Ignore the calendar. Spring is here. My potatoes and garlic told me so. So did the skunk cabbage. I don’t know who or what to thank or blame, but in my pantry and outside potatoes and garlic are sending out shoots. On a run the other day I saw my first skunk cabbage of the year. Plans are necessary, but when opportunity shows up action is required. Otherwise, good things go to waste.
Do not come to me for great gardening advice. Anything I plant or am given to water gets an apology from me first. Others produce amazing produce with very little time and effort. I tried. The slugs, bunnies, and deer enjoyed my projects. And yet, some things grow despite my efforts. I won’t get in their way, and even give them a bit of encouragement – followed by yet another apology.
The frugal side of me wants to produce produce. Food grown at home has a lot of advantages: as organic as I can make it, readily available, supposedly sustainable, good emergency preparedness, and an excuse and reason to get away from the computer. After a few decades of trying, all I’ve managed to somewhat reliably produce are potatoes and surprises. I can’t even get zucchini to grow faster than the critters can eat it; but, somehow I’ve grown figs, apples, a few berries, tomatoes, peppers, ginger, and lots of herbs. Considering the price per pound for some of those, that’s a good deal.
It is February 16th, more than a month from the first day of Spring. I’ve been busy with my clients, my classes, and my talks. Carving out a bit more time to take on another project, an outdoor project, seemed silly. Then, I opened the pantry. The garlic was growing. The potato bin had a few spikes popping up. They wanted to grow, and weren’t waiting for me; but were seeking sunshine, water, and soil. In a bit of a frantic dash, I pulled them together, collected some paper tubes I’d saved as starter pots, and planted them before the sun went down. I have no idea if any of them will grow, but they’ll have a better chance outside with Nature tending them.
The idea didn’t seem so silly after I realized that the places I wanted to plant them already had volunteers breaking through.
Seattle has been warm and wet after being warm and cold. According to a tweet from the National Weather Service, “All-time wettest Dec-Feb for Seattle was 1998/99 with 22.77 inches. This winter so far 22.19 in.” Maybe El Nino made it happen. Something was different, and my plans of pruning during a cold snap, enriching the compost with egg shells, building up weed barriers, and establishing protective netting were superseded by Nature and reality.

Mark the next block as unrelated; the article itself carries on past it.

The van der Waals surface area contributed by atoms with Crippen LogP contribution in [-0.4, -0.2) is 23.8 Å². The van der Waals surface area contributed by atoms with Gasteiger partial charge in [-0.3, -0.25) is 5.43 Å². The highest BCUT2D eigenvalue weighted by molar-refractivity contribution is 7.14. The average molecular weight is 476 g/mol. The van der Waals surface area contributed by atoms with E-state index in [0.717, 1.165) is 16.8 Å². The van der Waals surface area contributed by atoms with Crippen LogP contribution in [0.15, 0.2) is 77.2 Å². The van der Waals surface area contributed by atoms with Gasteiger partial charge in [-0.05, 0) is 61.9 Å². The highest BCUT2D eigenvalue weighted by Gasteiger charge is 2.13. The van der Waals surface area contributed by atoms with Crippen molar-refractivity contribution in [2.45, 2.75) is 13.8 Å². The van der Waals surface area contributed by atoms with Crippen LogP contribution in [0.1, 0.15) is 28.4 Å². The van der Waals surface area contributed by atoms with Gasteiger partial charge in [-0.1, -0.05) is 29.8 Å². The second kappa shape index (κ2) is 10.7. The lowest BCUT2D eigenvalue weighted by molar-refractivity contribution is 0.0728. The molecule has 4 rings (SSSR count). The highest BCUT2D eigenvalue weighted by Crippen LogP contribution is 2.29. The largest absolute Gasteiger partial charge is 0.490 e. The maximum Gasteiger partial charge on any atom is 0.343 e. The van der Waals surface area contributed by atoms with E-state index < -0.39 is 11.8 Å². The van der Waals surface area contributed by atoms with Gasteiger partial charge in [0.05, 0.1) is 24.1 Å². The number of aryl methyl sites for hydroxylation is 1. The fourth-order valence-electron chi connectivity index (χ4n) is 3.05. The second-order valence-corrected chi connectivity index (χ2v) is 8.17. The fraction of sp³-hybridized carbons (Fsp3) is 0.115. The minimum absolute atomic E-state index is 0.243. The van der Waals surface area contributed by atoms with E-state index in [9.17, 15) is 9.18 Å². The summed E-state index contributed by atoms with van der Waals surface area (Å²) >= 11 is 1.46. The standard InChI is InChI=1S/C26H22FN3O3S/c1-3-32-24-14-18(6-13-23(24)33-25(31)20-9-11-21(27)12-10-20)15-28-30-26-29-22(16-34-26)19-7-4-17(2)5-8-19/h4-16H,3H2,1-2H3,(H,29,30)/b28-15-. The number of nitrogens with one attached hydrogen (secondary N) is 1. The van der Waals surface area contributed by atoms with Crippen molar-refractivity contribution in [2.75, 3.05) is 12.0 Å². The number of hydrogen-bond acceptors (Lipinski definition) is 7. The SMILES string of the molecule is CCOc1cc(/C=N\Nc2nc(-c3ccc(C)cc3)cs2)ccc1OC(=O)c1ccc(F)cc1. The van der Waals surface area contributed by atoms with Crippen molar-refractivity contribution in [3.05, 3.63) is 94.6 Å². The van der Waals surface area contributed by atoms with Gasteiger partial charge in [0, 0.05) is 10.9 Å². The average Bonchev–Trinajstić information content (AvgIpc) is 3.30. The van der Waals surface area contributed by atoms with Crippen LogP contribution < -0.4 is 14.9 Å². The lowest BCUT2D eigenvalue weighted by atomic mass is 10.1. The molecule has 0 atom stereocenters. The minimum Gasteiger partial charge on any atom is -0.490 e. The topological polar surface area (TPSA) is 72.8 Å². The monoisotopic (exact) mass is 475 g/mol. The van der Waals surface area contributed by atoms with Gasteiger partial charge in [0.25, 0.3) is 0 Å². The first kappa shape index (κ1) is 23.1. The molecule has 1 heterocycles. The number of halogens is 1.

I help people make plans. As a friend and fellow consultant put it, I catalyze their passions into actions. Step one: learn about the explicit goal. Step two: uncover the implicit goal. Step three: build a plan that gets from here to there, wherever there is. Step four: begin executing the plan. Step five: watch reality change everything. Step six: change, shift, adapt, and continue with a new plan. It is a process that can seem silly; but unless you find a reason and a method for taking that first step you’ll have a tough time making any progress. Without developing a plan and failing, it is difficult to succeed. That’s true in projects, investing, almost any human endeavour.
Ask most artists. They have a vision and an intent, but the characters in a story rewrite the story, the lighting or the subject’s attitude shifts a photograph, imperfections in raw materials redirect a sculpture, an audience redirects a performance.
When I started writing Just Keep Pedaling, I intended to write a simple travelogue. After the World Trade Center tragedy, my book became a comparison of pre- and post-9/11 America. Now, I realize that a rewrite could focus on issues of personal body image or American self-esteem.
The world is in accelerating change. Election cycles, political responsibilities, climate change, inequalities, technological advancements, and financial upsets are all active and increasingly intertwined. Several governments are frantically trying to adapt to plunging oil prices, and therefore plunging revenues, which are causing backlashes against austerity, while renewable energy redefines industries and jobs, as coastal communities are having to evacuate their towns. The issues can’t stand still because their neighbors will jostle them as well.
I’ve considered holding a salon of sorts in my house; just a gathering of friends who are aware of more than three issues at a time. This year is already overwhelming and we’re barely a tenth of the way through it. From the time I planned it until now, a US Supreme Court Justice had died and a replacement must be selected, Japan’s central bank has joined European central banks in charging negative interest rates, we’ve detected gravity waves, a country’s electrical grid was hacked, and an armed insurrection arise and fell within the United States. (Those and more are collected on PretendingNotToPanic.com
And yet, it is good to have a plan. Otherwise, it is too easy to stand still forever, letting uncertainty create inaction, and never making progress.
In less than an hour at dusk, I planted about a dozen potatoes, found a few more, set some garlic in the ground, and was surprised that mushrooms planted a year or so ago may be fruiting. I didn’t expect that, but if that’s what’s happening I have plans for steak and mushrooms, omelets, salads, soups, pizzas – unless something changes my plans.